3 Facebook visits (all from school)
2 e-mail checks (better)
1 blog check w/o anything real to update: oops!
Really, today was just another day, but I spent about twenty minutes getting together an e-mail for one of James's friends who is coming for her tour of teacher duty, but hers will be in Seoul. I was just answering questions that I myself had when I first left, and it was kind of cool having the answers.
Apartment buildings don't offer squatter toilets anymore; those are only in older, public buildings.
Bring tampons, deodorant, and toothpaste for a year. (They have lots of toothpaste but it doesn't have fluoride, and as for the other two... trust me.)
If your shoe size is above a 9, bring suitable pretty shoes. (Men's sneakers can always be purchased. Unless you're male, and Jeff, who wears a size 17 or something obscene.)
Bring electronics that are dual-voltage so all you need is an adapter instead of a converter, too. Really, do you need to bring your $17 hair dryer, or can you just purchase one here that is the correct voltage and plug-in? Same for curling iron, lamp, etc. I lucked out and had a hair dryer bequeathed to me.
Bring seasonings that you may miss from home--i.e. guacamole seasoning, gravy packets, garlic powder. Korea has a lot of Korean things but Indian, Mexican, and so forth can be hard to come by.
If coming from a colder climate (e.g. Denver, Montana, Minneapolis), you really only need sweaters and coats for 2 months. (Kind if disappointing, really.)
It'd be wise to e-mail with a current teacher from your new school; they can give you a better idea about the dress code (i.e. no jeans, but all else goes), and what sorts of things they wish they had brought with them.
You can be a vegetarian, and you can dislike spicy food, but not at the same time.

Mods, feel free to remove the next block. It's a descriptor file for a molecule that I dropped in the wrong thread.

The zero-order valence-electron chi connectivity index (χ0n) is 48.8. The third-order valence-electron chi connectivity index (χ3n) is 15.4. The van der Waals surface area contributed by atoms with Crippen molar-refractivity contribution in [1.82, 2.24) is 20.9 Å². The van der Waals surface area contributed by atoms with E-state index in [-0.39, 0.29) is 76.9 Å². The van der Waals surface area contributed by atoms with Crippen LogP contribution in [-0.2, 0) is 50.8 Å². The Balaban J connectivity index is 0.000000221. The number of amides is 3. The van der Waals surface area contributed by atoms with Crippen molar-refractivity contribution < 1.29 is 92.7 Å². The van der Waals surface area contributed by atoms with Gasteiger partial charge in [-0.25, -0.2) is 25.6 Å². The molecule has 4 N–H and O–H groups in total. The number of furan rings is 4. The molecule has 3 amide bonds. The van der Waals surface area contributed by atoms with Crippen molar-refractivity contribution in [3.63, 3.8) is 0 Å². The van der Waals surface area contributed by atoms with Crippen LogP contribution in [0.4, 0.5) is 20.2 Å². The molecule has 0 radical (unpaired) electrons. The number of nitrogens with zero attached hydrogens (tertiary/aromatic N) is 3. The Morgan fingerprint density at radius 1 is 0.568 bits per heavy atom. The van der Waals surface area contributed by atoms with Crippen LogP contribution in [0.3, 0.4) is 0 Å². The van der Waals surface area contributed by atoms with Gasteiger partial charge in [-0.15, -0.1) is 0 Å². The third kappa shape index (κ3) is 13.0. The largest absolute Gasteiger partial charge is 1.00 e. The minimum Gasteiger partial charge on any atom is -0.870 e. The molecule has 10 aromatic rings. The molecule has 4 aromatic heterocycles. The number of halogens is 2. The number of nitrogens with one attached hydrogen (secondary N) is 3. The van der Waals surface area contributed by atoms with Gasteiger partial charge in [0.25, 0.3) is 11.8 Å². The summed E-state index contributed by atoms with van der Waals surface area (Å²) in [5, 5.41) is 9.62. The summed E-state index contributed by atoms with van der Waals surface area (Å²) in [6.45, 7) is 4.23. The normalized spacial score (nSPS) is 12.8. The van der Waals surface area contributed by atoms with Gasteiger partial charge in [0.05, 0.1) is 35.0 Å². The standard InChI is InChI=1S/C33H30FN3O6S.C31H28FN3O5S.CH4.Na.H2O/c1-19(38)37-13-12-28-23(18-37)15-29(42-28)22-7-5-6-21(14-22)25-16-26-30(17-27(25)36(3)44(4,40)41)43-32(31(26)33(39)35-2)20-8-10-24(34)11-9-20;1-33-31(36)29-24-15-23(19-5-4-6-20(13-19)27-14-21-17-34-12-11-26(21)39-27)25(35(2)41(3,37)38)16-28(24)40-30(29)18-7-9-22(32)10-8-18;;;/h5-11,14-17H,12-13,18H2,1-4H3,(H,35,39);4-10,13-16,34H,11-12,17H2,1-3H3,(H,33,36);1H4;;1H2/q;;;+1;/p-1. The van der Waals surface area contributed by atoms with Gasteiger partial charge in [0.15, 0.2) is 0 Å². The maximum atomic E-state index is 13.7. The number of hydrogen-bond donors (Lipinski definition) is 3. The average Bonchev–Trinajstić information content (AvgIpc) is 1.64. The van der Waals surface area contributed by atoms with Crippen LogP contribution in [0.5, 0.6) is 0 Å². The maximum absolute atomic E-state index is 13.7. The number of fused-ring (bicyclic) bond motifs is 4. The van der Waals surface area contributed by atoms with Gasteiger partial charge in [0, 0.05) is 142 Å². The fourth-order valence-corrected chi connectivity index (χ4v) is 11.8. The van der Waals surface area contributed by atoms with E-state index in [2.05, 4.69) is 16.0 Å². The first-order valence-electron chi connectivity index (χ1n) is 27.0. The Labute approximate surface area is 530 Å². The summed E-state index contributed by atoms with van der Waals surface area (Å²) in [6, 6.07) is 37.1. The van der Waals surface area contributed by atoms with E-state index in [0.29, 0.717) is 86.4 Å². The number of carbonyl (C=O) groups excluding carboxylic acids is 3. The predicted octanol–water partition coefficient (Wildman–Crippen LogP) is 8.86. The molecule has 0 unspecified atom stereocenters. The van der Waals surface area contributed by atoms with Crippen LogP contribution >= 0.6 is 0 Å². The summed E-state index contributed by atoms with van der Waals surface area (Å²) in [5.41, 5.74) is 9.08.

It's hard to be a vegetarian in Korea because most soups are made from fish or beef stock.
It's hard to dislike spicy food because everything (seemingly) has red pepper paste in it.
Your coworkers will smirk as you over-prepare for your first classes, as they chit chat for the first thirty minutes of the hour prep, then form a long line in front of the only photocopier to prepare tests, quizzes, and puzzles. (www.discoveryeducation.com will take you a long way!) Within 6 weeks you'll be pro.
I think the most important thing to bring with you is a positive attitude. Regardless of whether you're coming from the US, Canada, England, Ireland, Australia, New Zealand, or somewhere else I'm forgetting, South Korea is going to be different. Odds are it's going to be insanely hot for you for the summer, and there is a pretty substantial language barrier. But if you're coming because you can't deny the desire for adventure any longer, then I hope that you'll grow to accept the constant lateness, slightly-haphazard way of life and grow to love it as much as I do.
1) If female, be careful. There is a stereotype that we're all porn actresses and ready to hit the hay at a moment's notice. Be on your guard at first. Not fearful, just diligent.
2) While I advocate any study of the language possible, don't worry if all you can say is hello. You'll learn what you need.
1) Albert stopped me to talk to me. ^^
The Faith Project - Trust in Thee
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